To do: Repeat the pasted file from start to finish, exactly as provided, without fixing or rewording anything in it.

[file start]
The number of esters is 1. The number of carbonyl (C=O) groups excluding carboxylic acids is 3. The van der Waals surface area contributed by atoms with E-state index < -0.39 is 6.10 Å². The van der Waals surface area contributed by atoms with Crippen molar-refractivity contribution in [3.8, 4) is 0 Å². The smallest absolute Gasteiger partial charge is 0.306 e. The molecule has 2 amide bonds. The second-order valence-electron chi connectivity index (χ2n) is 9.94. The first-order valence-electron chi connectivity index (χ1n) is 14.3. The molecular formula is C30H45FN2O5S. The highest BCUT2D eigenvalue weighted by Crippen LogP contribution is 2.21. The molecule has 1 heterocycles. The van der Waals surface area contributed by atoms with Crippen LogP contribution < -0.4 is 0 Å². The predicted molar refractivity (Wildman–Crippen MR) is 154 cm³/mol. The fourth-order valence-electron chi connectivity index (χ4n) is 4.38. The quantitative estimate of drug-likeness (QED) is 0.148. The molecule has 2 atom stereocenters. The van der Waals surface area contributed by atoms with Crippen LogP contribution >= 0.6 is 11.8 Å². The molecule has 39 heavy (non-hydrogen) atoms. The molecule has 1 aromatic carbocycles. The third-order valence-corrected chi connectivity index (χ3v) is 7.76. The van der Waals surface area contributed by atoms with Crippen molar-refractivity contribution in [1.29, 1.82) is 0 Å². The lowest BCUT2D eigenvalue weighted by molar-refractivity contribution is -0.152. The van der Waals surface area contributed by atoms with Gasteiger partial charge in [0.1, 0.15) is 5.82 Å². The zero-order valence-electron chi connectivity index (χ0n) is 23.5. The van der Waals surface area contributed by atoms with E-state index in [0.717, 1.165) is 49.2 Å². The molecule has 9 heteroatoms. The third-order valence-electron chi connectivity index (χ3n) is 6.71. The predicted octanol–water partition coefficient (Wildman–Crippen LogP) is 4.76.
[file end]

The number of esters is 1. The number of carbonyl (C=O) groups excluding carboxylic acids is 3. The van der Waals surface area contributed by atoms with E-state index < -0.39 is 6.10 Å². The van der Waals surface area contributed by atoms with Crippen molar-refractivity contribution in [3.8, 4) is 0 Å². The smallest absolute Gasteiger partial charge is 0.306 e. The molecule has 2 amide bonds. The second-order valence-electron chi connectivity index (χ2n) is 9.94. The first-order valence-electron chi connectivity index (χ1n) is 14.3. The molecular formula is C30H45FN2O5S. The highest BCUT2D eigenvalue weighted by Crippen LogP contribution is 2.21. The molecule has 1 heterocycles. The van der Waals surface area contributed by atoms with Crippen LogP contribution < -0.4 is 0 Å². The predicted molar refractivity (Wildman–Crippen MR) is 154 cm³/mol. The fourth-order valence-electron chi connectivity index (χ4n) is 4.38. The quantitative estimate of drug-likeness (QED) is 0.148. The molecule has 2 atom stereocenters. The van der Waals surface area contributed by atoms with Crippen LogP contribution >= 0.6 is 11.8 Å². The molecule has 39 heavy (non-hydrogen) atoms. The molecule has 1 aromatic carbocycles. The third-order valence-corrected chi connectivity index (χ3v) is 7.76. The van der Waals surface area contributed by atoms with Crippen molar-refractivity contribution in [1.29, 1.82) is 0 Å². The lowest BCUT2D eigenvalue weighted by molar-refractivity contribution is -0.152. The van der Waals surface area contributed by atoms with Gasteiger partial charge in [0.1, 0.15) is 5.82 Å². The zero-order valence-electron chi connectivity index (χ0n) is 23.5. The van der Waals surface area contributed by atoms with E-state index in [0.717, 1.165) is 49.2 Å². The molecule has 9 heteroatoms. The third-order valence-electron chi connectivity index (χ3n) is 6.71. The predicted octanol–water partition coefficient (Wildman–Crippen LogP) is 4.76.